First cut is the deepest and OMBC councillors say ‘no’ to reducing ranks

By Charlotte Green, Local Democracy Reporter

COUNCILLORS have refused a proposal to slash their numbers to save taxpayers cash – despite claims it is time for them to ‘feel the pain’ of squeezed local government budgets.

The plan to cut the numbers of Oldham councillors from 60 to 40, in a bid to save £290,000 next year, has been rejected.

It had been proposed as part of a number of budget amendments put forward by the opposition Liberal Democrat group.

However, the performance and value for money committee, which has a Labour majority, refused to implement all 12 of the alternative council cuts, or fund five alternative investments.

Shaw, Crompton and Royton are served by 12 councillors: five Labour, six Liberal Democrats and one Independent.

Royton North councillor Steve Phythian told the panel he was already ‘rushed off his feet’.

But deputy opposition leader Clr Chris Gloster said the one area safe from cutbacks so far was the benches of the council chamber while money was getting ‘thinner and thinner’.

“Councillors may have to work harder but notwithstanding that it is a potential saving and it is a reasonable proposal,” argued the Shaw ward councillor.

“There is an ongoing saving that, if looked at and done will save a significant amount of money.
“Somewhere along the line councillors have to feel the pain and if you have to work harder you have to work harder.

“But at the end of the day money is getting thinner and thinner, with £22million to lose this year.

“Over the next three years the projections are pretty clear that there’s a similar figure of around £20m to lose and anything we can do to stop this cycle of cuts needs to looked at now, not when it’s too late.”

But Failsworth West Cllr Peter Davis said: “You come up with the same thing every year and when you were running the council you made this proposal and it was shot down in flames.

“I don’t think you’ve really looked at the financial side of it because the election commission might come up with proposals where if you did cut the amount of councillors the allowances might have to go up, other members of staff might have to do more work and you might have to employ more people.

“You’re saying there’s no need for these councillors and yet you’re saying you should still keep the parish councillors.

“Isn’t this a case of the Liberal Democrats feathering their own nests?”

Royton North councillor Clint Phythian added that reducing the council chamber by 20 members ‘just wouldn’t work at all’.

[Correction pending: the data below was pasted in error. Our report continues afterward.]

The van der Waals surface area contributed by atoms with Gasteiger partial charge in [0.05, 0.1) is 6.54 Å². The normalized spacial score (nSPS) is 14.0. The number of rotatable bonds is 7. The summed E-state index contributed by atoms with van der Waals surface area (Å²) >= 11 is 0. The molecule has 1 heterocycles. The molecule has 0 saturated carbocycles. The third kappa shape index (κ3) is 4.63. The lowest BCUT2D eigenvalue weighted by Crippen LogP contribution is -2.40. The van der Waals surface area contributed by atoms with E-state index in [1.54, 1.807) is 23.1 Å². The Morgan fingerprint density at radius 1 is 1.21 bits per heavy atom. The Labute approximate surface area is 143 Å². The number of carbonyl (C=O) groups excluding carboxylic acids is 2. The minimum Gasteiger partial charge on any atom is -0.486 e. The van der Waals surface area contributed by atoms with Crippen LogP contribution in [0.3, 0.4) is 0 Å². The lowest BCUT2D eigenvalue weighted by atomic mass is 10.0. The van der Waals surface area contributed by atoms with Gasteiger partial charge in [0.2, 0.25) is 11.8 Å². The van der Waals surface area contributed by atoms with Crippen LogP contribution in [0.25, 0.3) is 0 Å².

“I’ve been a councillor since June 2017 and I work full time and I’m rushed off my feet, I’ll be honest with you,” he said.

“So, if you reduced it – say I was the only councillor in Royton North – how could I do it? It would be impossible, you need your colleagues to help you.”

Other cost saving measures put forward were continuing the freeze on the training budget for town hall staff, reviewing car mileage allowances for councillors and reducing the amount of trade union support subsided by the council.

Plans to dramatically slash the communications and marketing budget, with the loss of two full time members of staff to save £350,000 over three years, were also rejected.

The Lib Dems had also proposed spending an extra £5m on highways and footways and establishing an ‘environmental task force’ to tackle fly tipping and dog fouling across the borough at a cost of £500,000.

Cllr Gloster said: “I don’t envy the task that my administration colleagues and our officers from the treasury team have in finding these savings.

“Local authority funding is on a precipice. Year on year we need to cut more meat off the bone and still need to cover the core services for our communities.

“Any councillor that talks to residents will be more than aware of the concerns that are expressed – roads and footways not fit for purpose, fly tipping is on a grand scale, health issues and dog fouling to name but some.

“Our budget amendments reflect the concerns communities that have been voiced to us and our aim is to the increase the service to our communities by these amendments, but no burden them with additional costs.”

The borough’s cabinet was set to approve the administration’s budget for 2019/20 before going to full council on February 27.

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